Compounded TDG and Oral Suspensions for Pets

Compounded medications for pets offer an easier alternative for pets that hate taking pills, and people that hate giving them. If you are thinking about switching your pet’s traditional medication over to a compounded one, you may be wondering how to determine the correct dosage and amount to order.

Compounded Transdermal Gels for Pets

Compounded Transdermal Gel Medications for Pets Available at VetRxDirect

Compounded Transdermal Gel Medications for Pets

Compounded Transdermal Gel is applied to the skin and absorbs into the bloodstream. Methimazole, Prednisolone, Cisapride, Amitriptyline, Atenolol, Fluoxetine and Amlodipine Besylate are some of the medications available in gel. Transdermal gels are available in a variety of dosages.

For transdermal gel the dosage or concentration is described in milligrams/milliliter “mg/mL”, which is the strength of the medication per mL of gel. Transdermals compounded by the VetRxDirect pharmacy are made in the mg/0.1mL concentration, milligram per one tenth of a milliliter, and come in 1mL syringes. Because the standard dose is 0.1mL, a 1 mL syringe contains 10 individual doses. How long a syringe will last, will depend on how many doses your pet will receive from it. For example if your pet needs 0.1mL twice daily, one syringe will last 5 days. Because of the shelf life of the medication, orders are limited to an 80 day supply to ensure the medication can be used before it expires. Example: Your pet’s prescription reads Methimazole 5mg, give 1 tablet twice daily. The corresponding transdermal gel is 5mg/0.1mL, apply 0.1mL twice daily.

Compounded Oral Suspension for Pets

Compounded Oral Suspensions for Pets Available at VetRxDirect

Compounded Oral Suspensions for Pets

Compounded oral suspension comes in a variety of flavors including fish, chicken, and beef to help make them more appealing to your pet. Prednisolone, Methimazole, Cisapride, Metronidazole, Prednisone, Metoclopramide, Mitotane, Fluoxetine, Enalapril Maleate, Atenolol, Amlodipine Besylate, Acetylsalicylic acid (aspirin), Potassium Bromide, Trilostane, Fluconazole, and Tylosin are some of the medications available in a suspension. Oral Suspensions come in a variety of strengths.  For compounded suspensions the strength is also described in milligrams/milliliter, but is concentrated per 1 mL unlike the gels. Bottles of the liquid can come in set quantities like 15mL or 30mL, or be priced per mL. How long a bottle will last depends on how many doses your pet needs. For example: if your pet needs 1.5 mL twice daily, a 90 mL bottle would last 30 days. Because of the shelf life of the medication, orders are limited to an 80 day supply to ensure the medication can be used before it expires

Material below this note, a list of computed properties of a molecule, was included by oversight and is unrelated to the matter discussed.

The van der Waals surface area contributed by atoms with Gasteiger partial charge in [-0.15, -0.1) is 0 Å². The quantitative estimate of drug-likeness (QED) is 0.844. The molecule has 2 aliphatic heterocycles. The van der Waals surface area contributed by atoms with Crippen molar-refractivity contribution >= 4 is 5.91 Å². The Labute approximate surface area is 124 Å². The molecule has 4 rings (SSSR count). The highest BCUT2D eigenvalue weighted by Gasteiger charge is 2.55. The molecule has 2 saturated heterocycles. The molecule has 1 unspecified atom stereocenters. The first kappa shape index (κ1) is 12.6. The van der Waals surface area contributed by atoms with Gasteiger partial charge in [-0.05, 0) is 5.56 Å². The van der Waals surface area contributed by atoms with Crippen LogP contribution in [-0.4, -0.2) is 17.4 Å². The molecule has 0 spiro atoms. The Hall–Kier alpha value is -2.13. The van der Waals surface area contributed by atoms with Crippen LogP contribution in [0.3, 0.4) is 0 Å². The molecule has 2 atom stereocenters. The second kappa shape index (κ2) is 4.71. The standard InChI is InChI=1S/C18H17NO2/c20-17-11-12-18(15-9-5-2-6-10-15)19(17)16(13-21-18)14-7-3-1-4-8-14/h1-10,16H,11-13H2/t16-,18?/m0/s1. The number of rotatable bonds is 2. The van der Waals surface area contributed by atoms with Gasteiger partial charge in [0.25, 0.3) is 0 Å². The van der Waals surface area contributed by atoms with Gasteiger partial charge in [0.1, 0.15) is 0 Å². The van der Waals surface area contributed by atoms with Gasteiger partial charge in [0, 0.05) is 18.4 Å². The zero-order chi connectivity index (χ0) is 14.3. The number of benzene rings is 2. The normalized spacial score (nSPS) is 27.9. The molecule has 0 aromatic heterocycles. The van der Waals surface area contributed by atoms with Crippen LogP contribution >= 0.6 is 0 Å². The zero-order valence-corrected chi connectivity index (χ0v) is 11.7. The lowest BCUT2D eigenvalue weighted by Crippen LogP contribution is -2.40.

If your pet has a prescription that includes giving  half or quarter tablets, you can also determine the dosage. For example: your pet takes Prednisolone 5mg, ½ tablet twice daily. A 2.5mg/mL suspension you would administer 1 mL of liquid twice a day. A 5mg/mL suspension you would  administer 0.5 mL twice a day. Before switching over to a compounded medication, double check with your pet’s veterinarian about the correct dosage.

VetRxDirect is a PCAB Accredited Compounding Pet Pharmacy

VetRxDirect’s compounding pharmacy is proud to hold the Pharmacy Compounding Accreditation Board’s Seal of Accreditation.

Pharmacy Compounding Accreditation Board's Seal of Accreditation

VetRxDirect is an Accredited Pet Pharmacy

While all compounding pharmacies are required to meet the requirements set by their respective state boards of pharmacy, PCAB Accredited™ denotes a more stringent and comprehensive standard which serves as an assurance that our compounding pharmacy has been tested against the profession’s most rigorous standards.

PCAB Accreditation requires a pharmacy:

  • Agree to the PCAB rules and terms of accreditation.
  • Abide by the PCAB Principles of Compounding.